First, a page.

New Albany will be getting a new school which fills a need and draws students from three counties.
This week, attorneys for Marburn Academy expect to close on a deal to buy the land for an expanded building. It serves a group of students who otherwise might be lost through the cracks.
At Marburn Academy on the city's north side, educators know learning can be a tough, steep climb for many kids with dyslexia or ADHD.
"These are kids who typically fall a little further behind every year with traditional teaching, " said headmaster Earl Oremus. "The dyslexic kids don't learn to read, or they don't learn the math skills. The ADHD kids become more and more frustrated because the schools don't teach them better self-management skills, which are what they need."
That happened to Sue Kear's son. She said by seventh grade he couldn't read and had given up on his public school.
"I think he felt like the odd man out at his own school, and when he came here, it changed his life," Kear said.
Oremus said that the kids often are very bright, but their brains work differently. So teachers here receive specialized training then use those techniques to help students learn.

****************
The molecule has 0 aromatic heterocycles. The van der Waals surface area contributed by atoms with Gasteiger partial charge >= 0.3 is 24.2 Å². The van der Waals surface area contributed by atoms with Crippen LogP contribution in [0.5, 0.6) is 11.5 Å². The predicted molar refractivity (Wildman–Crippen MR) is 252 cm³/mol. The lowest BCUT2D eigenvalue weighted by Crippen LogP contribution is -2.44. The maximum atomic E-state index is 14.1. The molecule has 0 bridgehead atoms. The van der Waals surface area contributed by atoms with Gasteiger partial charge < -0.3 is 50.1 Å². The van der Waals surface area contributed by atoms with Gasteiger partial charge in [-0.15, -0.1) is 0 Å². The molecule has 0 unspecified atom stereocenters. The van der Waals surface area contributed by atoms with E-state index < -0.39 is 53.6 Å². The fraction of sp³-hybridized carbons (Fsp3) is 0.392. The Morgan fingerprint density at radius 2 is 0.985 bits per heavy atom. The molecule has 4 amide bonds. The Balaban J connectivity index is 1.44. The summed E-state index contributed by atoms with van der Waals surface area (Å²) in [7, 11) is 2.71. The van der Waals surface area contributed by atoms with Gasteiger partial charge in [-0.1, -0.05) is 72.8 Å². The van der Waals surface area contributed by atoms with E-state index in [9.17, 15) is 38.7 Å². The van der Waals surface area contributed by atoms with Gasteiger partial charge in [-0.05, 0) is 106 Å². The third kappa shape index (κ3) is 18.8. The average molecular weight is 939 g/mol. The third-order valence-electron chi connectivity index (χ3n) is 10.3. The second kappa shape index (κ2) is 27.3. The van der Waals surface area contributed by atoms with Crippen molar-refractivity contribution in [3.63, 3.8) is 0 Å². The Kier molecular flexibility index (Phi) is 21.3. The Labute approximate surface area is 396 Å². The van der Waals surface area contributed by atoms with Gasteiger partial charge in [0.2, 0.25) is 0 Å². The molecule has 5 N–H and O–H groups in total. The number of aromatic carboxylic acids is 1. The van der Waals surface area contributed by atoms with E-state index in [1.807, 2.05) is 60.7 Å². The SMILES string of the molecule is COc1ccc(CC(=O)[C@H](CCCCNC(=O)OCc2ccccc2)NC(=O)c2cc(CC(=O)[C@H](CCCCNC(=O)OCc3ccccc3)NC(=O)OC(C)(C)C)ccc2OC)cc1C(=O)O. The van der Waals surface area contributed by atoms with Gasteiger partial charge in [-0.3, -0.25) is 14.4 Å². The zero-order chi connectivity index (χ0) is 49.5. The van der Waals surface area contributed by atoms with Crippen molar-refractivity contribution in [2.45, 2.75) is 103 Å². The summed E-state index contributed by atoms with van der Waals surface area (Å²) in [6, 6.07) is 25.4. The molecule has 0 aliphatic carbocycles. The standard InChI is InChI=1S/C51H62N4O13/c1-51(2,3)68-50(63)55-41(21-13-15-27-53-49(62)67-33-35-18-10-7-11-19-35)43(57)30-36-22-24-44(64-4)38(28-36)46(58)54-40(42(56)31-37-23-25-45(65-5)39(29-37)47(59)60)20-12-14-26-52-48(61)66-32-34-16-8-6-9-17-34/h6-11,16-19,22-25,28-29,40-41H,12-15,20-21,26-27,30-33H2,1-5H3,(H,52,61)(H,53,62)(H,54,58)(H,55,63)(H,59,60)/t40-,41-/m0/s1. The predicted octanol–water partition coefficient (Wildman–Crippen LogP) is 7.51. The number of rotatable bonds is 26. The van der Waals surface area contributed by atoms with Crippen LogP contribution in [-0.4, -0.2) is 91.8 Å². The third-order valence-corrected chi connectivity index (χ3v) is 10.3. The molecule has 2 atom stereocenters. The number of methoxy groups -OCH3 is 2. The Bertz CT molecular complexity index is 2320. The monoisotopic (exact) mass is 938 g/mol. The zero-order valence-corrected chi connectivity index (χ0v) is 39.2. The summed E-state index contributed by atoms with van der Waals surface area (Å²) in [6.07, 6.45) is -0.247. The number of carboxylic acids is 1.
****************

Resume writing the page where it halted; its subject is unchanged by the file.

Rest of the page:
Some, like Sue's son, return to their home schools after a few years. Others graduate from Marburn.
"The word has gotten out that the teaching going on here works for children who are dyslexic or ADHD," Oremus said. "We are bursting at the seams. About five years ago, we had 120 children, and this year we have 180. And each of the last four years, we've had between 15 and 20 children that we actually accepted, but we couldn't enroll them because we did not have seats for them."
Even though they added a modular classroom, officials at Marburn Academy still had to turn kids away.
They now plan a new $9 million school in New Albany near U.S. 62 and state Route 161. They hope to break ground by the end of the summer. When built, the new facility will have room for 250 students, with space for future growth.
Kear said this school did more than just teach her son to read.
"It gave him the courage. It gave him encouragement. It made him emotionally sound again," she said.
Though her son is now in college, she was so impressed by his transformation that she got some special training and now tutors children at Marburn Academy.
About 90 percent of the students get financial assistance at this private school. The headmaster said in the past 10 years, every graduate has gone to college.
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